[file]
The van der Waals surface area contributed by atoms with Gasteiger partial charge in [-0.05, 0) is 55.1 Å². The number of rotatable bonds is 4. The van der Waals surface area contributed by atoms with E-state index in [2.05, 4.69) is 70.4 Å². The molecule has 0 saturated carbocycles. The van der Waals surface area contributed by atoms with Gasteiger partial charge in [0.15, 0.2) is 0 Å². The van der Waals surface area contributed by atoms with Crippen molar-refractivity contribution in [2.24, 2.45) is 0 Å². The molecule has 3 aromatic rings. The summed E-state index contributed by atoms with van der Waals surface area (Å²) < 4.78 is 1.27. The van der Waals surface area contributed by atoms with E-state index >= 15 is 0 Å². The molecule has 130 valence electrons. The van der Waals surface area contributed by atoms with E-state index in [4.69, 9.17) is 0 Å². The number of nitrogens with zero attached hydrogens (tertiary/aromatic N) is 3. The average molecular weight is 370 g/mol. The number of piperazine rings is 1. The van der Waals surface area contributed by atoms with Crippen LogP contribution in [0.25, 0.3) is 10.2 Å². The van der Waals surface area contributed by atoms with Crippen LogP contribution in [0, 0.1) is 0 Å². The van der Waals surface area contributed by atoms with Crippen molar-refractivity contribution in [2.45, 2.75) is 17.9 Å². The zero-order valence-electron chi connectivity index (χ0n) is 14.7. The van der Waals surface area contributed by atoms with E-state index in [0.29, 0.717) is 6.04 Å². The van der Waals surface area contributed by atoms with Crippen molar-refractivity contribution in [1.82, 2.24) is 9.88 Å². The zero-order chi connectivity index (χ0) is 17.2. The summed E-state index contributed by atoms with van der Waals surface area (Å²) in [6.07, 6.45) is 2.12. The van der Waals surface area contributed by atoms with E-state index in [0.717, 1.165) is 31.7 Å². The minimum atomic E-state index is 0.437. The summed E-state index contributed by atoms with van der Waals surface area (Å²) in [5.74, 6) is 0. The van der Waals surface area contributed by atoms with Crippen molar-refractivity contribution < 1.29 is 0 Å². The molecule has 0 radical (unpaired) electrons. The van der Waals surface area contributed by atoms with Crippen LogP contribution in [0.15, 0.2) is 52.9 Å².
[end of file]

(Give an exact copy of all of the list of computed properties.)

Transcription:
The van der Waals surface area contributed by atoms with Gasteiger partial charge in [-0.05, 0) is 55.1 Å². The number of rotatable bonds is 4. The van der Waals surface area contributed by atoms with E-state index in [2.05, 4.69) is 70.4 Å². The molecule has 0 saturated carbocycles. The van der Waals surface area contributed by atoms with Gasteiger partial charge in [0.15, 0.2) is 0 Å². The van der Waals surface area contributed by atoms with Crippen molar-refractivity contribution in [2.24, 2.45) is 0 Å². The molecule has 3 aromatic rings. The summed E-state index contributed by atoms with van der Waals surface area (Å²) < 4.78 is 1.27. The van der Waals surface area contributed by atoms with E-state index >= 15 is 0 Å². The molecule has 130 valence electrons. The van der Waals surface area contributed by atoms with E-state index in [4.69, 9.17) is 0 Å². The number of nitrogens with zero attached hydrogens (tertiary/aromatic N) is 3. The average molecular weight is 370 g/mol. The number of piperazine rings is 1. The van der Waals surface area contributed by atoms with Crippen LogP contribution in [0.25, 0.3) is 10.2 Å². The van der Waals surface area contributed by atoms with Crippen LogP contribution in [0, 0.1) is 0 Å². The van der Waals surface area contributed by atoms with Crippen molar-refractivity contribution in [2.45, 2.75) is 17.9 Å². The zero-order valence-electron chi connectivity index (χ0n) is 14.7. The van der Waals surface area contributed by atoms with E-state index in [0.29, 0.717) is 6.04 Å². The van der Waals surface area contributed by atoms with Crippen molar-refractivity contribution in [1.82, 2.24) is 9.88 Å². The zero-order chi connectivity index (χ0) is 17.2. The summed E-state index contributed by atoms with van der Waals surface area (Å²) in [6.07, 6.45) is 2.12. The van der Waals surface area contributed by atoms with E-state index in [0.717, 1.165) is 31.7 Å². The minimum atomic E-state index is 0.437. The summed E-state index contributed by atoms with van der Waals surface area (Å²) in [5.74, 6) is 0. The van der Waals surface area contributed by atoms with Crippen molar-refractivity contribution < 1.29 is 0 Å². The molecule has 0 radical (unpaired) electrons. The van der Waals surface area contributed by atoms with Crippen LogP contribution in [0.15, 0.2) is 52.9 Å².